Can you imagine repeating a phase like that?

 

“No, I don´t think so.”

 

What inspired you to change your style?

 

“It was mainly the atmosphere of the time. There was also something fascinating about rebelling against rigid rules and methods, about making a mess and fooling around with paper cuts.”

 

The exhibition at i8 features works made of pre-coloured plastic – Formica. The plastic is glued on MDF and every work consists of several units which can be assembled in various ways. Þór was assisted by the carpenting company Beyki and the professinal ability of the carpenters was severely tested, as one of the works turned out to be well beyound any standardized dimensions. Þór points out to me the stacks of work waiting to be hung.

“If Edda at Gallery had called me two hours earlier than she did, I probably would have declined her exhibition offer. But by the time she called, these works had already popped into my head and I could say yes. I´ve had the opportunity to show my work for Edda for a long time, since I have been her client for some time – but it´s probably a matter of self-confidence. Actually, I really prefer just working to exhibiting. Bit by bit, I´m turning into one of the artists I used to openly detest, the ones who just pottered around in the studio and didn´t care about anything besides the works themselves.”

 

On the table before us is a draft of the upcoming exhibition. Þór has made a detailed model of the exhibition space, complete with miniature versions of the works and a minute person who is viewing them. He´s still pondering whether or not to include the smaller works or to feature only the large works.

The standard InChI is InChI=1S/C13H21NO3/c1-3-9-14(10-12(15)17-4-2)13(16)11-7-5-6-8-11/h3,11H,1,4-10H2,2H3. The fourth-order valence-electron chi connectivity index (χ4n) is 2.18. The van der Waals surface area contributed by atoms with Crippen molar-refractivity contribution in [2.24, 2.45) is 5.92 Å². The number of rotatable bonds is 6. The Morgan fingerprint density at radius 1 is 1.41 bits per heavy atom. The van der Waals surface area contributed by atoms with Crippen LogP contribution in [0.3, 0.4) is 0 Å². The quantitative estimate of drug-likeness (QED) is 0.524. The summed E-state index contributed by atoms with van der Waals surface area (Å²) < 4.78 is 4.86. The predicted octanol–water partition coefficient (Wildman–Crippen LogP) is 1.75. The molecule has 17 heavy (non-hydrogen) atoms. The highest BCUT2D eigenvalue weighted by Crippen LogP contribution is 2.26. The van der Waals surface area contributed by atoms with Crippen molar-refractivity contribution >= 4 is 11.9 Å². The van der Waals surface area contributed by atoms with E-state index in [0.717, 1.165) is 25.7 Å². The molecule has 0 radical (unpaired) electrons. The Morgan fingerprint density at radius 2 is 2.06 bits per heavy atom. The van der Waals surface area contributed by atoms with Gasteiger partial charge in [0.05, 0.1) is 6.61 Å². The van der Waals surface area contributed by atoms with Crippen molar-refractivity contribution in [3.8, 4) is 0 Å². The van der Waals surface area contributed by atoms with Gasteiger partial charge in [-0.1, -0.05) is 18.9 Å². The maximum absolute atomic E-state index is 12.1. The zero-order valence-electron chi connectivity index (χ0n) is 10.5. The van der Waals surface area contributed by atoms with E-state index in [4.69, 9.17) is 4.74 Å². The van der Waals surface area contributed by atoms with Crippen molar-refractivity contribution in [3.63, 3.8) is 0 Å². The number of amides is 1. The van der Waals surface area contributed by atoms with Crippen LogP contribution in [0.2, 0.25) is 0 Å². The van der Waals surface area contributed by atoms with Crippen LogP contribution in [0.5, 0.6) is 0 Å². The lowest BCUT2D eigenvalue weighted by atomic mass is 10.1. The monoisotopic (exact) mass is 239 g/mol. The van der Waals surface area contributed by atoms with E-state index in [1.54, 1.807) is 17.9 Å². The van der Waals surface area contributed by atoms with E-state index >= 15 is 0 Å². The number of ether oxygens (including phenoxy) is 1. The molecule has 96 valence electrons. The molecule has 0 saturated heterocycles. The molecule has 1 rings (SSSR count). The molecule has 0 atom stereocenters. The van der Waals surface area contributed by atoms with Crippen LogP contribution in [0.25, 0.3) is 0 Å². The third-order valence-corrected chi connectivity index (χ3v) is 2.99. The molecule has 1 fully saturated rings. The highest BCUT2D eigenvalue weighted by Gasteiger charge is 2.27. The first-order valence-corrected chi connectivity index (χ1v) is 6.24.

As previously mentioned, Þór uses pre-coloured material, which is in excellent accord with his habitual methods. He never mixes his own colours. The colours in this exhibitions have been picked from a palette – from a selection of the Formica colours available. “I often find it interesting to have to limit myself to a colour selection determined by the producers, that´s sometimes more exciting than having a wider choice. It would be nice if I could sit quietly and play around with a white canvas, like a painter does, I would love to posess that ability, but unfortunately I have never been able to get in touch with that. I greatly appreciate good craftsmanship, but not nessecarily in the arts, it can impress me even more in other fields.

Þór tells me that he sometimes wonders what it is about creating images that he finds the most satisfying. Is it the work process itself or the resulting art work? Many seem to feel that the creative process is the more important of the two.

 

Do the colours in your work have any particular significance? How do you choose your colours?

 

“I use colours to separate one area from another. I have grown quite indifferent about the colour I choose at any given time, or what it signifies. This has, however, become difficult because of fashion trends. It´s hard to pick a colour and ignore the fashionable colours. The line between art and design is also very thin in these works. But in all honesty, just between you and me – it took me fifteen minutes to pick the colours for these works,” Þór says with a sardonic grin.

 

 

It seems art doesn´t always have to be complicated, nor time-consuming.

 

Translation: Halla Sverrisdóttir